Heritage Centre Timeline

This is the Heritage Centre's Timeline over its 25 years existence.

10 June 1994

Heritage Centre Founded

The original Heritage Centre at Shellcroft, next door to The Cheviot, was housed in the showroom of the former garage of the Thompson family. It was formally opened on 10th June 1994 by Edie Lyons, who had worked for Bellingham photographer W. P. Collier in the 1920s. The Heritage Centre put on a memorable show. Exhibitions included the Border Counties Railway, the Dairy, Kielder Past and Present and Teatime in the 1920s. Temporary exhibitions included the Leek Clubs of the North Tyne and the past glories of the Bellingham and District Amateur Dramatic Society. During its first season, the Centre played host to over 900 visitors. There was plenty to see but this was just the beginning.

15 April 1995

First extension

The opening of Heritage Centre which was now extended to occupy the whole of the former garage. The following year saw the Heritage Centre expand into the workshop of the former garage to the rear. Volunteers spent thousands of hours over the winter months to bring the new galleries up to the required standard. All their hard work paid off. There was so much more to see by the time that the Heritage centre opened for its second season on 15th April 1995. The North British Railway remained an old favourite. There was now plenty of room for a reconstruction of the shop of photographer W. P. Collier. The temporary displays included Farming, Embroidery and the 50th anniversary of VE Day. These temporary displays enthralled visitors, young and old, and have continued to breathe new life into the Heritage Centre ever since.

31 November 1999

Preparation for Move

The Heritage Centre closed for the season and was packed into boxes for its move to new premises in the old Bellingham Station Yard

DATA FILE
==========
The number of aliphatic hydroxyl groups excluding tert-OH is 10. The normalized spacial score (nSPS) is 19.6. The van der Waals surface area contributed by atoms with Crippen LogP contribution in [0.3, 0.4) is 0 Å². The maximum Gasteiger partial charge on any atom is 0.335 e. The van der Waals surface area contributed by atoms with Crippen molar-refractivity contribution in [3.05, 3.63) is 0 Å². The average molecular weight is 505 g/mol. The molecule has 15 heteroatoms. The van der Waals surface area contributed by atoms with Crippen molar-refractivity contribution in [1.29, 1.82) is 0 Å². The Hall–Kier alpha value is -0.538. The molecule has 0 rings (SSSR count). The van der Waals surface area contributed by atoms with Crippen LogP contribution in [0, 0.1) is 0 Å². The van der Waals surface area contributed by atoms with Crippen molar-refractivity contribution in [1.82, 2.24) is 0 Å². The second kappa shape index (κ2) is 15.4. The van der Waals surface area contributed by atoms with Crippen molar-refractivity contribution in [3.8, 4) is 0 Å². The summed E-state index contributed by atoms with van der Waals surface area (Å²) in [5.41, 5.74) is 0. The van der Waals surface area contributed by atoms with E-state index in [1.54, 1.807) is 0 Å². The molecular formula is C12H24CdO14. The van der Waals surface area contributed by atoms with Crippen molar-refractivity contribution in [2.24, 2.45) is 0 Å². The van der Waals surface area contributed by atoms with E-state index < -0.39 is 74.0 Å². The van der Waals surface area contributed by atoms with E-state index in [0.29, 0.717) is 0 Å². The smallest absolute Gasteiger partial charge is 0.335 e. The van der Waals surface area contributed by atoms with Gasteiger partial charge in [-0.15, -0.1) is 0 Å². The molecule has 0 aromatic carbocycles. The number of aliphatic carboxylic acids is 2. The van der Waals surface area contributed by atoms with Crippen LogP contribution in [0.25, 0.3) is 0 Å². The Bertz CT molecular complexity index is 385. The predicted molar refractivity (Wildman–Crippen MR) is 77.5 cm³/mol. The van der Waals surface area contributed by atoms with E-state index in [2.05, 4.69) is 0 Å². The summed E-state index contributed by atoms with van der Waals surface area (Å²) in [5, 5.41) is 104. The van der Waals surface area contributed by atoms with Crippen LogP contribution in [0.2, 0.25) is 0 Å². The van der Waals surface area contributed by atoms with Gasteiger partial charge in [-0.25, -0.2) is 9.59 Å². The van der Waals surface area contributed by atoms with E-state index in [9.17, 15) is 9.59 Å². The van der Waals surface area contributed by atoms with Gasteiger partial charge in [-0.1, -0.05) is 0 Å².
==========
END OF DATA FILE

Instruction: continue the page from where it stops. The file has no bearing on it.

25 May 2001

Opening of current premises

Opening of Heritage Centre in the new premises in the old Station Yard

10 October 2008

Extension of new premises

The Heritage Centre was extended to include displays of farming and an area for seasonal exhibitions. Plans were soon being formed for further expansion to include a permanent display area dedicated to farming. Once funding was received, all the displays were carefully packed away once again and put into storage. On 10th October 2008, author and presenter John Grundy formally opened the enlarged Heritage Centre. It was now home to a grey Fergie tractor, a section of traditional dry stone walling and displays of former farming techniques, including the killing of the pig. Space was found for the reconstruction of the Stannersburn smithy, worked by Arthur Grimwood for over 50 years, and the creation of a dedicated area for seasonal exhibitions. The building housed the Tourist Information Centre, now hosted by the Heritage Centre. Bellingham station closed to passengers on 15th October 1956 and to goods on 11th November 1963. 1 After the final goods train departed, the once busy Station Yard soon became a local eyesore. 2 Things changed on 25th May 2001 when the Heritage Centre opened on the site of the old garage, home to five gritting vehicles. 3 The yard soon became a popular venue for activities including the Northumbrian pipers and the vintage motor rallies of Wesley Turnbull. 4 Heritage Centre volunteers worked hard to restore two railway carriages for the opening of the Carriages Tea Room on 17th March 2012.

10 March 2012

Carriages Tea Room Opens

Opening of the Carriages Tea Room beside the platform of Bellingham station which had closed to passengers on 15th October 1956.

June 2019

25th Anniversary

Centre's 25th Anniversary